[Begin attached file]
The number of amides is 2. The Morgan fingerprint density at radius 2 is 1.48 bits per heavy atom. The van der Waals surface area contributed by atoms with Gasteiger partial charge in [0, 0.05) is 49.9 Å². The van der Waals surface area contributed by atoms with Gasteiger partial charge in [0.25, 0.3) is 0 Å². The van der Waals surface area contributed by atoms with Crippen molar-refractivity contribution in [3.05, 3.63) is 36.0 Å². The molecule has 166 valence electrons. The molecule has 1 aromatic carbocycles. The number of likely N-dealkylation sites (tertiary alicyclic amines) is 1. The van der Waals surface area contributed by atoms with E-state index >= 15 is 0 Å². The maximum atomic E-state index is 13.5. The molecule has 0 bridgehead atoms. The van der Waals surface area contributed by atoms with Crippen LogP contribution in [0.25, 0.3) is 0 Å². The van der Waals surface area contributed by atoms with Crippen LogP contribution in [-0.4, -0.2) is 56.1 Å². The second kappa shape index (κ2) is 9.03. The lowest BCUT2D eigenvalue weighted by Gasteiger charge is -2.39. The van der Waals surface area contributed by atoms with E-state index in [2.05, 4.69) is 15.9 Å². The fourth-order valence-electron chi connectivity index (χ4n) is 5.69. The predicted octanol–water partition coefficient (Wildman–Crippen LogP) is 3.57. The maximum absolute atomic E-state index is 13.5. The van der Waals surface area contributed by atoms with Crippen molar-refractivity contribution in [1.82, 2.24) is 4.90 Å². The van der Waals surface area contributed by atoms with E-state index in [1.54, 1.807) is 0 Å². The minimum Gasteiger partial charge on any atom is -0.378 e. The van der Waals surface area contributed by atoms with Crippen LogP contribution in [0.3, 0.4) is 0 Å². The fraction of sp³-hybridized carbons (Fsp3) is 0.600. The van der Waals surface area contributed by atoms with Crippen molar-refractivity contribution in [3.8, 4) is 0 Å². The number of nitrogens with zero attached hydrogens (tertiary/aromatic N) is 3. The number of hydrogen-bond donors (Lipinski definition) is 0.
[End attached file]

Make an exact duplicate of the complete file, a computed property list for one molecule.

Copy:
The number of amides is 2. The Morgan fingerprint density at radius 2 is 1.48 bits per heavy atom. The van der Waals surface area contributed by atoms with Gasteiger partial charge in [0, 0.05) is 49.9 Å². The van der Waals surface area contributed by atoms with Gasteiger partial charge in [0.25, 0.3) is 0 Å². The van der Waals surface area contributed by atoms with Crippen molar-refractivity contribution in [3.05, 3.63) is 36.0 Å². The molecule has 166 valence electrons. The molecule has 1 aromatic carbocycles. The number of likely N-dealkylation sites (tertiary alicyclic amines) is 1. The van der Waals surface area contributed by atoms with E-state index >= 15 is 0 Å². The maximum atomic E-state index is 13.5. The molecule has 0 bridgehead atoms. The van der Waals surface area contributed by atoms with Crippen LogP contribution in [0.25, 0.3) is 0 Å². The van der Waals surface area contributed by atoms with Crippen LogP contribution in [-0.4, -0.2) is 56.1 Å². The second kappa shape index (κ2) is 9.03. The lowest BCUT2D eigenvalue weighted by Gasteiger charge is -2.39. The van der Waals surface area contributed by atoms with E-state index in [2.05, 4.69) is 15.9 Å². The fourth-order valence-electron chi connectivity index (χ4n) is 5.69. The predicted octanol–water partition coefficient (Wildman–Crippen LogP) is 3.57. The maximum absolute atomic E-state index is 13.5. The van der Waals surface area contributed by atoms with Crippen molar-refractivity contribution in [1.82, 2.24) is 4.90 Å². The van der Waals surface area contributed by atoms with E-state index in [1.54, 1.807) is 0 Å². The minimum Gasteiger partial charge on any atom is -0.378 e. The van der Waals surface area contributed by atoms with Crippen LogP contribution in [0.3, 0.4) is 0 Å². The fraction of sp³-hybridized carbons (Fsp3) is 0.600. The van der Waals surface area contributed by atoms with Crippen molar-refractivity contribution in [3.8, 4) is 0 Å². The number of nitrogens with zero attached hydrogens (tertiary/aromatic N) is 3. The number of hydrogen-bond donors (Lipinski definition) is 0.